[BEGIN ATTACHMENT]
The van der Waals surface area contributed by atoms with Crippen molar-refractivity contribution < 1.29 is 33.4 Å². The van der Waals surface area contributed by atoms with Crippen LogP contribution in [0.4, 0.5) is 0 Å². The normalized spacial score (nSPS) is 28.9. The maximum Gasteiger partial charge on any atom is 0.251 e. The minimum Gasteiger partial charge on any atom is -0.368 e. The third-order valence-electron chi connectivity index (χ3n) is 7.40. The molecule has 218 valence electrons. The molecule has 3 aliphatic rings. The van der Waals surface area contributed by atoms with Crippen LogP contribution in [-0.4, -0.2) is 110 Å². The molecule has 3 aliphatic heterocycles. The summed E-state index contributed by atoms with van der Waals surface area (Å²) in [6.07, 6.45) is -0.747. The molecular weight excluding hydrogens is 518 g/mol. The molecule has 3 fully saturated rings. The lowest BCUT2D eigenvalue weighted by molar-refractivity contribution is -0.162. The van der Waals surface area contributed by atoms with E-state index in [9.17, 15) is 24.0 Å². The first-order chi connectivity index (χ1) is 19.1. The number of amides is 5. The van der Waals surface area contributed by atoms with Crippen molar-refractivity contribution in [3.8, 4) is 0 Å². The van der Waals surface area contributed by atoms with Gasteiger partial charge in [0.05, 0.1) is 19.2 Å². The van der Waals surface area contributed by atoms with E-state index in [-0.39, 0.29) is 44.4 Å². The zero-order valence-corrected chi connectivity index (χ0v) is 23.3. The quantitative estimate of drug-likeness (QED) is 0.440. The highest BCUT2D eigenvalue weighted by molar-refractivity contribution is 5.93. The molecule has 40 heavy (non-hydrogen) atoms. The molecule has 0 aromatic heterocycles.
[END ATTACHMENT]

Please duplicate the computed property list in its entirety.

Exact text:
The van der Waals surface area contributed by atoms with Crippen molar-refractivity contribution < 1.29 is 33.4 Å². The van der Waals surface area contributed by atoms with Crippen LogP contribution in [0.4, 0.5) is 0 Å². The normalized spacial score (nSPS) is 28.9. The maximum Gasteiger partial charge on any atom is 0.251 e. The minimum Gasteiger partial charge on any atom is -0.368 e. The third-order valence-electron chi connectivity index (χ3n) is 7.40. The molecule has 218 valence electrons. The molecule has 3 aliphatic rings. The van der Waals surface area contributed by atoms with Crippen LogP contribution in [-0.4, -0.2) is 110 Å². The molecule has 3 aliphatic heterocycles. The summed E-state index contributed by atoms with van der Waals surface area (Å²) in [6.07, 6.45) is -0.747. The molecular weight excluding hydrogens is 518 g/mol. The molecule has 3 fully saturated rings. The lowest BCUT2D eigenvalue weighted by molar-refractivity contribution is -0.162. The van der Waals surface area contributed by atoms with E-state index in [9.17, 15) is 24.0 Å². The first-order chi connectivity index (χ1) is 19.1. The number of amides is 5. The van der Waals surface area contributed by atoms with Crippen molar-refractivity contribution in [3.8, 4) is 0 Å². The van der Waals surface area contributed by atoms with Gasteiger partial charge in [0.05, 0.1) is 19.2 Å². The van der Waals surface area contributed by atoms with E-state index in [-0.39, 0.29) is 44.4 Å². The zero-order valence-corrected chi connectivity index (χ0v) is 23.3. The quantitative estimate of drug-likeness (QED) is 0.440. The highest BCUT2D eigenvalue weighted by molar-refractivity contribution is 5.93. The molecule has 40 heavy (non-hydrogen) atoms. The molecule has 0 aromatic heterocycles.